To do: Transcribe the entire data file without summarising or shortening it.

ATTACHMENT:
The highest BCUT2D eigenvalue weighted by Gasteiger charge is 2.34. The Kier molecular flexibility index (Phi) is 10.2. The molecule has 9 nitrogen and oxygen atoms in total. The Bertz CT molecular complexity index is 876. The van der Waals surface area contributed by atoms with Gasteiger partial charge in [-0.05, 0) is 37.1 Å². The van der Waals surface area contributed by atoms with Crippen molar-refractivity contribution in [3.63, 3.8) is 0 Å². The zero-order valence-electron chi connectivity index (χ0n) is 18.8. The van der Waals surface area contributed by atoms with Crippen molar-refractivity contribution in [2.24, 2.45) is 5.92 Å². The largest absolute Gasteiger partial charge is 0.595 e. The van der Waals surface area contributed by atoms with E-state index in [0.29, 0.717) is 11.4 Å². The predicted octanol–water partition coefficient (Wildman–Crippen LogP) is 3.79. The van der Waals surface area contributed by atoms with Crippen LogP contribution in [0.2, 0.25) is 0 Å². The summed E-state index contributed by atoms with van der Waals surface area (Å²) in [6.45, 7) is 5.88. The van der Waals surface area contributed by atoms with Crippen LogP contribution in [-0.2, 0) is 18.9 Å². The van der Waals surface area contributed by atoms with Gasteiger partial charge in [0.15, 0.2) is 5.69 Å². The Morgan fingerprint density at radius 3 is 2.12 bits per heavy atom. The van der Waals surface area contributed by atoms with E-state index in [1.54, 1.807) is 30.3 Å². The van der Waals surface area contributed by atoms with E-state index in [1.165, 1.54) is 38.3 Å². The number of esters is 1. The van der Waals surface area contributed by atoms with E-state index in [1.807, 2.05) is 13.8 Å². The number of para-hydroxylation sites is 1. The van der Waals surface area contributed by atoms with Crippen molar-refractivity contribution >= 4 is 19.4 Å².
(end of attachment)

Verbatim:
The highest BCUT2D eigenvalue weighted by Gasteiger charge is 2.34. The Kier molecular flexibility index (Phi) is 10.2. The molecule has 9 nitrogen and oxygen atoms in total. The Bertz CT molecular complexity index is 876. The van der Waals surface area contributed by atoms with Gasteiger partial charge in [-0.05, 0) is 37.1 Å². The van der Waals surface area contributed by atoms with Crippen molar-refractivity contribution in [3.63, 3.8) is 0 Å². The zero-order valence-electron chi connectivity index (χ0n) is 18.8. The van der Waals surface area contributed by atoms with Crippen molar-refractivity contribution in [2.24, 2.45) is 5.92 Å². The largest absolute Gasteiger partial charge is 0.595 e. The van der Waals surface area contributed by atoms with E-state index in [0.29, 0.717) is 11.4 Å². The predicted octanol–water partition coefficient (Wildman–Crippen LogP) is 3.79. The van der Waals surface area contributed by atoms with Crippen LogP contribution in [0.2, 0.25) is 0 Å². The summed E-state index contributed by atoms with van der Waals surface area (Å²) in [6.45, 7) is 5.88. The van der Waals surface area contributed by atoms with Crippen LogP contribution in [-0.2, 0) is 18.9 Å². The van der Waals surface area contributed by atoms with Gasteiger partial charge in [0.15, 0.2) is 5.69 Å². The Morgan fingerprint density at radius 3 is 2.12 bits per heavy atom. The van der Waals surface area contributed by atoms with E-state index in [1.54, 1.807) is 30.3 Å². The van der Waals surface area contributed by atoms with E-state index in [1.165, 1.54) is 38.3 Å². The number of esters is 1. The van der Waals surface area contributed by atoms with E-state index in [1.807, 2.05) is 13.8 Å². The number of para-hydroxylation sites is 1. The van der Waals surface area contributed by atoms with Crippen molar-refractivity contribution >= 4 is 19.4 Å².